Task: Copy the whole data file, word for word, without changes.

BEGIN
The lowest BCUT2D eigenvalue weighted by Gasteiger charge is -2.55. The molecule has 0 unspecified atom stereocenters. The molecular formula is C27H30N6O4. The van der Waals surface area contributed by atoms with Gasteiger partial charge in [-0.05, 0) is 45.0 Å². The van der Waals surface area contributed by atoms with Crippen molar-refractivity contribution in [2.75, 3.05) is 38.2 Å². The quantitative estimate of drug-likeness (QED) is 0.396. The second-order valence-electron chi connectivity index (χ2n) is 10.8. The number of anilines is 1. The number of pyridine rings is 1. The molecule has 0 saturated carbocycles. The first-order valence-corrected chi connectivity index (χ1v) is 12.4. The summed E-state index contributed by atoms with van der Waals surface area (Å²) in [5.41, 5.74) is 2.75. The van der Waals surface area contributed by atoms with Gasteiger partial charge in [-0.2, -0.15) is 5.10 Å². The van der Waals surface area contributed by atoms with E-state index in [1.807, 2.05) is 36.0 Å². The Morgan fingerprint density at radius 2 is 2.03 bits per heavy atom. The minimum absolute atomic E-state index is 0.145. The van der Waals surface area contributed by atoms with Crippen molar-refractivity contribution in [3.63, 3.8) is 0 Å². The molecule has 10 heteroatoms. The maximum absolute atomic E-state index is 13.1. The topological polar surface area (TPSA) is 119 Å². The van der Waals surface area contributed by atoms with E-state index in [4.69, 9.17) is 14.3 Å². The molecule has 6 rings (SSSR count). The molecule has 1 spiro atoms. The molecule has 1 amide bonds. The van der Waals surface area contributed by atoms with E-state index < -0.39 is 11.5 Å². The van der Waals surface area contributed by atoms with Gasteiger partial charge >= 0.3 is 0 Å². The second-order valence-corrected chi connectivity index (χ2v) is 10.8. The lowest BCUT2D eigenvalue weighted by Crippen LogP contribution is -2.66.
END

The lowest BCUT2D eigenvalue weighted by Gasteiger charge is -2.55. The molecule has 0 unspecified atom stereocenters. The molecular formula is C27H30N6O4. The van der Waals surface area contributed by atoms with Gasteiger partial charge in [-0.05, 0) is 45.0 Å². The van der Waals surface area contributed by atoms with Crippen molar-refractivity contribution in [2.75, 3.05) is 38.2 Å². The quantitative estimate of drug-likeness (QED) is 0.396. The second-order valence-electron chi connectivity index (χ2n) is 10.8. The number of anilines is 1. The number of pyridine rings is 1. The molecule has 0 saturated carbocycles. The first-order valence-corrected chi connectivity index (χ1v) is 12.4. The summed E-state index contributed by atoms with van der Waals surface area (Å²) in [5.41, 5.74) is 2.75. The van der Waals surface area contributed by atoms with Gasteiger partial charge in [-0.2, -0.15) is 5.10 Å². The van der Waals surface area contributed by atoms with E-state index in [1.807, 2.05) is 36.0 Å². The Morgan fingerprint density at radius 2 is 2.03 bits per heavy atom. The minimum absolute atomic E-state index is 0.145. The van der Waals surface area contributed by atoms with Crippen molar-refractivity contribution in [3.63, 3.8) is 0 Å². The molecule has 10 heteroatoms. The maximum absolute atomic E-state index is 13.1. The topological polar surface area (TPSA) is 119 Å². The van der Waals surface area contributed by atoms with E-state index in [4.69, 9.17) is 14.3 Å². The molecule has 6 rings (SSSR count). The molecule has 1 spiro atoms. The molecule has 1 amide bonds. The van der Waals surface area contributed by atoms with E-state index < -0.39 is 11.5 Å². The van der Waals surface area contributed by atoms with Gasteiger partial charge >= 0.3 is 0 Å². The second-order valence-corrected chi connectivity index (χ2v) is 10.8. The lowest BCUT2D eigenvalue weighted by Crippen LogP contribution is -2.66.